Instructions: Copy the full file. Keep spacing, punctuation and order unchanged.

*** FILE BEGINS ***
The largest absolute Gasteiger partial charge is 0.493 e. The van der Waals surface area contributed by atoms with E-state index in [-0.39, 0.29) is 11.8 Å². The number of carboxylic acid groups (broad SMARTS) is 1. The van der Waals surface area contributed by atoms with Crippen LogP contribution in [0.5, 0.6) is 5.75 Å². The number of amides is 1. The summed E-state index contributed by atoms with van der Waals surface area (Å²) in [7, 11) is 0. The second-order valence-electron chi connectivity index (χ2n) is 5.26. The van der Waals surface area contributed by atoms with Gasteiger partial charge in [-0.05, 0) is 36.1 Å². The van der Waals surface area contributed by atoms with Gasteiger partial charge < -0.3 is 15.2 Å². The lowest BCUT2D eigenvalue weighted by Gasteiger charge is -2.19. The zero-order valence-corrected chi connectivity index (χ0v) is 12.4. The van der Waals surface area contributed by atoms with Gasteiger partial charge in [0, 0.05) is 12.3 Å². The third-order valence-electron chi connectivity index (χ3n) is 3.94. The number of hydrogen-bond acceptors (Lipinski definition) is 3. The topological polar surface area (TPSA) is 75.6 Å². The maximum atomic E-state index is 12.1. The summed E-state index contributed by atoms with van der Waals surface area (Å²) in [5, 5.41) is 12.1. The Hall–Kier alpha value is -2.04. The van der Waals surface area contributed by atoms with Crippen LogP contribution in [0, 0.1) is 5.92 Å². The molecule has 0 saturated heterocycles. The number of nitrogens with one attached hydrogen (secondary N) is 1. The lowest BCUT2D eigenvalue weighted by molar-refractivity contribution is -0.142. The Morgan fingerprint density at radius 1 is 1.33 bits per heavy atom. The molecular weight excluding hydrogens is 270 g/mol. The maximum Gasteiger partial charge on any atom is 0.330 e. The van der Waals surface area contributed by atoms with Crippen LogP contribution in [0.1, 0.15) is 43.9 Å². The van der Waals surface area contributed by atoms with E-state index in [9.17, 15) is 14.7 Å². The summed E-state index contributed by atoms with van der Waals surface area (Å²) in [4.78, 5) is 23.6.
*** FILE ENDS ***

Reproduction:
The largest absolute Gasteiger partial charge is 0.493 e. The van der Waals surface area contributed by atoms with E-state index in [-0.39, 0.29) is 11.8 Å². The number of carboxylic acid groups (broad SMARTS) is 1. The van der Waals surface area contributed by atoms with Crippen LogP contribution in [0.5, 0.6) is 5.75 Å². The number of amides is 1. The summed E-state index contributed by atoms with van der Waals surface area (Å²) in [7, 11) is 0. The second-order valence-electron chi connectivity index (χ2n) is 5.26. The van der Waals surface area contributed by atoms with Gasteiger partial charge in [-0.05, 0) is 36.1 Å². The van der Waals surface area contributed by atoms with Gasteiger partial charge < -0.3 is 15.2 Å². The lowest BCUT2D eigenvalue weighted by Gasteiger charge is -2.19. The zero-order valence-corrected chi connectivity index (χ0v) is 12.4. The van der Waals surface area contributed by atoms with Gasteiger partial charge in [0, 0.05) is 12.3 Å². The third-order valence-electron chi connectivity index (χ3n) is 3.94. The number of hydrogen-bond acceptors (Lipinski definition) is 3. The topological polar surface area (TPSA) is 75.6 Å². The maximum atomic E-state index is 12.1. The summed E-state index contributed by atoms with van der Waals surface area (Å²) in [5, 5.41) is 12.1. The Hall–Kier alpha value is -2.04. The van der Waals surface area contributed by atoms with Crippen LogP contribution in [0, 0.1) is 5.92 Å². The molecule has 0 saturated heterocycles. The number of nitrogens with one attached hydrogen (secondary N) is 1. The lowest BCUT2D eigenvalue weighted by molar-refractivity contribution is -0.142. The Morgan fingerprint density at radius 1 is 1.33 bits per heavy atom. The molecular weight excluding hydrogens is 270 g/mol. The maximum Gasteiger partial charge on any atom is 0.330 e. The van der Waals surface area contributed by atoms with Crippen LogP contribution in [0.1, 0.15) is 43.9 Å². The van der Waals surface area contributed by atoms with E-state index in [9.17, 15) is 14.7 Å². The summed E-state index contributed by atoms with van der Waals surface area (Å²) in [4.78, 5) is 23.6.